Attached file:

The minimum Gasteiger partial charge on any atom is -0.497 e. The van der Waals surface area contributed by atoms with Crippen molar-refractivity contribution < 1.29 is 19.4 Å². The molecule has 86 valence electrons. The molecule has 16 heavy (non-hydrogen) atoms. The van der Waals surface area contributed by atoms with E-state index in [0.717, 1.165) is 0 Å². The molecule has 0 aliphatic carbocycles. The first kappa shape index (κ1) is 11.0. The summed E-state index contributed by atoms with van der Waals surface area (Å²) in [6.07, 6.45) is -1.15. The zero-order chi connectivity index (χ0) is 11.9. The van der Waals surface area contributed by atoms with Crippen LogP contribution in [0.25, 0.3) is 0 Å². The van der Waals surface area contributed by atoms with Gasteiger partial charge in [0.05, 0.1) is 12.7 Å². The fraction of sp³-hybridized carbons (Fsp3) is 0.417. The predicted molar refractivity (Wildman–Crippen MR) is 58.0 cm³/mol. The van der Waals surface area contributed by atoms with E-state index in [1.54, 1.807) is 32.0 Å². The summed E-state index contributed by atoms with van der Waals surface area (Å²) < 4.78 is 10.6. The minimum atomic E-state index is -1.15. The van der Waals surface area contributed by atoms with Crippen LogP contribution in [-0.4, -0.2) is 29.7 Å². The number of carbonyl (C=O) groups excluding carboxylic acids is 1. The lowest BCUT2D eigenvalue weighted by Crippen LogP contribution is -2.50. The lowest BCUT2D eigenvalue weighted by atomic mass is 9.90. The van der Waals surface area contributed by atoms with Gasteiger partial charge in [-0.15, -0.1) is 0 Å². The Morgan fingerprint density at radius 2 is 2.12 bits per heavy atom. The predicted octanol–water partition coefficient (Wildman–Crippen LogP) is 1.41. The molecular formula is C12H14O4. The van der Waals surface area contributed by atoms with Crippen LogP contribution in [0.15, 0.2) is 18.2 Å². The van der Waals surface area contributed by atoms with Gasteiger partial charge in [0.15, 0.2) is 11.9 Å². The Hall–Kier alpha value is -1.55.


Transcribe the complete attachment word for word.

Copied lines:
The minimum Gasteiger partial charge on any atom is -0.497 e. The van der Waals surface area contributed by atoms with Crippen molar-refractivity contribution < 1.29 is 19.4 Å². The molecule has 86 valence electrons. The molecule has 16 heavy (non-hydrogen) atoms. The van der Waals surface area contributed by atoms with E-state index in [0.717, 1.165) is 0 Å². The molecule has 0 aliphatic carbocycles. The first kappa shape index (κ1) is 11.0. The summed E-state index contributed by atoms with van der Waals surface area (Å²) in [6.07, 6.45) is -1.15. The zero-order chi connectivity index (χ0) is 11.9. The van der Waals surface area contributed by atoms with Crippen LogP contribution in [0.25, 0.3) is 0 Å². The van der Waals surface area contributed by atoms with Gasteiger partial charge in [0.05, 0.1) is 12.7 Å². The fraction of sp³-hybridized carbons (Fsp3) is 0.417. The predicted molar refractivity (Wildman–Crippen MR) is 58.0 cm³/mol. The van der Waals surface area contributed by atoms with E-state index in [1.54, 1.807) is 32.0 Å². The summed E-state index contributed by atoms with van der Waals surface area (Å²) < 4.78 is 10.6. The minimum atomic E-state index is -1.15. The van der Waals surface area contributed by atoms with Crippen LogP contribution in [-0.4, -0.2) is 29.7 Å². The number of carbonyl (C=O) groups excluding carboxylic acids is 1. The lowest BCUT2D eigenvalue weighted by Crippen LogP contribution is -2.50. The lowest BCUT2D eigenvalue weighted by atomic mass is 9.90. The van der Waals surface area contributed by atoms with Gasteiger partial charge in [-0.15, -0.1) is 0 Å². The Morgan fingerprint density at radius 2 is 2.12 bits per heavy atom. The predicted octanol–water partition coefficient (Wildman–Crippen LogP) is 1.41. The molecular formula is C12H14O4. The van der Waals surface area contributed by atoms with Crippen LogP contribution in [0.15, 0.2) is 18.2 Å². The van der Waals surface area contributed by atoms with Gasteiger partial charge in [0.15, 0.2) is 11.9 Å². The Hall–Kier alpha value is -1.55.